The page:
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However, be this as it may, we fear his translations and imitations are great favourites with Lord Byron. We have them of all kinds , from Anacreon to Ossian; and, viewing them as school exercises, they may pass. Only, why print them after they have had their day and served their turn? And why call the thing in p. 79, a translation, where two words (0€w deveev) of the original are expanded into four lines, and the other thing in p. 81, where pecovuYTLOS TOP' ó Eccę, is rendered by means of six hobbling verses ? As to his Ossianic poesy, we are not very good judges, being, in truth, so moderately skilled in that species of composition, that we should, in all probability, be criticizing some bit of the genuine Macpherson itself, were we to express our opinion of Lord Byron's rhapsodies. If , then, the following beginning of a “Song of Bards ,' is by his Lordship, we venture to object to it, as far as we can comprehend it. What form rises on the roar of clouds, whose dark ghost gleams on the red stream of tempests ? His voice rolls on the thunder ; 'tis Orlay, the brown chief of Otihona. He was, etc. After detaining this brown chief' some time, the bards conclude by giving him their advice to 'raise his fair locks ;' then to spread them on the arch of the rainbow ;' and 'to smile through the tears of the storm. 'Of this kind of thing there are no less than nine pages; and we can so far venture an opinion in their favour, that they look very like Macpherson ; and we are

positive they are pretty nearly as stupid and tiresome.

It is a sort of privilege of poets to be lego, tists; but they should use it as not abusing it;' and particularly one who piques himself (though indeed at the ripe age of nineteen), of being an infant bard ,'- ('T'he artless Helicon I boast is youth';') should either not know, or should seem not to know, so much about his own ancestry. Besides a poem above cited on the family seat of the Byrons, we have another of eleyen pages, on the self-same subject, introduced with an apology, "he certainly had no intention of inserting it,' but really,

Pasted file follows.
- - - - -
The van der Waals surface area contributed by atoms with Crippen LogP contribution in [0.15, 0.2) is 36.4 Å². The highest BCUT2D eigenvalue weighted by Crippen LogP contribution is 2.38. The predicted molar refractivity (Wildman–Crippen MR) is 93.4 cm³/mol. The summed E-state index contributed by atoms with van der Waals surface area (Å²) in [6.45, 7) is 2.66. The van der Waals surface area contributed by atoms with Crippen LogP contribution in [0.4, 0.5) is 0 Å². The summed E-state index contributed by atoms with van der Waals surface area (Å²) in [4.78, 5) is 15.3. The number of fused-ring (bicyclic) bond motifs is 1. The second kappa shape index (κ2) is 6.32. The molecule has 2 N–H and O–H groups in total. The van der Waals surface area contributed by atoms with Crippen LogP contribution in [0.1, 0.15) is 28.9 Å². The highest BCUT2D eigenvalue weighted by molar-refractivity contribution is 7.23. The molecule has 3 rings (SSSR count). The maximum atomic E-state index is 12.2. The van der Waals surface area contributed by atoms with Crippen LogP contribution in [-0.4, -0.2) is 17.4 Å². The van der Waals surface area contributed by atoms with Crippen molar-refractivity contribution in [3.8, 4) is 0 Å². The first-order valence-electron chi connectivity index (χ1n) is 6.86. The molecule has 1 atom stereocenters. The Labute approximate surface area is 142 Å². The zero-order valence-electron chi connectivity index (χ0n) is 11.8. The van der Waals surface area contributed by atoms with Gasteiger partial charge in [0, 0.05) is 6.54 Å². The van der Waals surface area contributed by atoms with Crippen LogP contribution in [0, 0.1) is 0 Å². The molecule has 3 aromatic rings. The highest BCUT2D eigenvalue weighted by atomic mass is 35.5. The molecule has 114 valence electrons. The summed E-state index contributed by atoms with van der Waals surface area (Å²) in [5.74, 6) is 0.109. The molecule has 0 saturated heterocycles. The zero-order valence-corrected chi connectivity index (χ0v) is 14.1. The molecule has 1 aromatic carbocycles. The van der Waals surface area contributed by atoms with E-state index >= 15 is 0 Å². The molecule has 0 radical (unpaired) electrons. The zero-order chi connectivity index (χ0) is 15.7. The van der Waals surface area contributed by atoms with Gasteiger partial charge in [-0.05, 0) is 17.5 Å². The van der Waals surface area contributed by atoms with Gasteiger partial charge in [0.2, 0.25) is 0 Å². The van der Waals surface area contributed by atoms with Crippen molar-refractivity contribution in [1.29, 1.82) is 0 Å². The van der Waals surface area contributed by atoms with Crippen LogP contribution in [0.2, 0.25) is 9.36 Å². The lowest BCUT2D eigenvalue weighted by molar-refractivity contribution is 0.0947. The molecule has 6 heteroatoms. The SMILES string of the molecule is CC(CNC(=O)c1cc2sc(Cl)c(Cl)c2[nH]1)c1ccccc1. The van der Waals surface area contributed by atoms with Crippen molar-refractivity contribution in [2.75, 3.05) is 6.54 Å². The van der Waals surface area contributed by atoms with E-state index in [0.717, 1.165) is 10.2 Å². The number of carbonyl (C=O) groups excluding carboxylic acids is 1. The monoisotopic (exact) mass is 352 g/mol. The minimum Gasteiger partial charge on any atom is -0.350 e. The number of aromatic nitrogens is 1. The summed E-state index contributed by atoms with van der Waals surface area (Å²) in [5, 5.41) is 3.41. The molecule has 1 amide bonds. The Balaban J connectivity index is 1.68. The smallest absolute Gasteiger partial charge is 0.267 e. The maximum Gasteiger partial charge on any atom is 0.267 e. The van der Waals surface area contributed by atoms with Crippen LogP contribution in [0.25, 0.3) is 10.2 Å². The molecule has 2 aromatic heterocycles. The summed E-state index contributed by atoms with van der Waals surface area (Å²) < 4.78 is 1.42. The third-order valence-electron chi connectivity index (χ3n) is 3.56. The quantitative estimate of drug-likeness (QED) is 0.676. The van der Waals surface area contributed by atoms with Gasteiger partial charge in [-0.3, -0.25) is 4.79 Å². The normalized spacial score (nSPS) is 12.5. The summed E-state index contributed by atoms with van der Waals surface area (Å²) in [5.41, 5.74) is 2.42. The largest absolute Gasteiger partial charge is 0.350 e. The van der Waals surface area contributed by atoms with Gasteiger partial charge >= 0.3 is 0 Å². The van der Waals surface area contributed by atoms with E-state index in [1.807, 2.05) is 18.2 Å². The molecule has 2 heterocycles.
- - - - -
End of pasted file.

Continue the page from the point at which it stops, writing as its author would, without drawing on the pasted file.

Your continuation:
the particular request of some friends, 'etc, etc. It concludes with five stanzas on himself,

the last and youngest of a noble line.' There is a good deal also about his maternal ancestors, in a poem on Lachin y Gair, a mountain where he spent part of his youth , and might have learnt that pibroch is not a bagpipe, any more than duet means a fiddle.

As the autbor has dedicated so large a' part of his volume to immortalize his employments at school and college, we cannot possibly dismiss it without presenting the reader with a 'specimen of these ingenious effusions. In an ode with a Greek motto, called Granta , we have the following magnificent stanzas.

There, in apartments small and damp,

The candidate for college prizes
Sits poring by the midnight lamp,

Goes late to bed, yet early rises,

Who reads false quantities in Sele,

Or puzzles o'er the deep triangle ;
Depriy'd of many a wholesome meal,

In barbarous latin doom'd to wrangle,

Renouncing every pleasing page,

From authors of historic use ;
Preferring to the lettered sage,

The square of the hypothenuse.

Still harmless are these occupations,

That hurt none but the hapless student,
Compar'd with other recreations,

Which bring together the imprudent.

We are sorry to hear so bad an account of the college psalmody as is contained in the following Attic stanzas..

Our choir would scarcely be excus’d,

Even as a band of raw beginners;
All mercy, now, must be refus'd

To such a set of croaking sinners.

If David, when his toils were ended,

Had heard these blockheads sing before him, To us, his psalms had ne'er descended ;

In furious mood he would have tore 'em !

But whatever judgment may be passed on the poems of this noble minor, it seems we must take them as we find them, and be content ; for they are the last we shall ever have from him. He is at best, he says, but an intruder into the groves of Parnassus; he never lived in a garret, like thorough-bred poets; and though he once roved a careless mountaineer in the Highlands of Scotland ,' he has not of late enjoyed this advantage. Moreover, he expects no profit from his publication ; and whether it succeeds or not, it is highly 'improbable , from his situation and pursuits hereafter,' that he should again condescend to become an author. Therefore, let us take what we get and be thankful. What right have we poor devils to be nice? We are well off to have got so much from a man of this Lord's station, who does not live in a garret, but 'has the sway' of Newstead Abbey. Again, we say, let us be thankful; and, with honest Sancho, bid God bless the giver, nor look the gift horse in the mouth.

END OF HOURS OF IDLENESS.

FUGITIVE PIECES.

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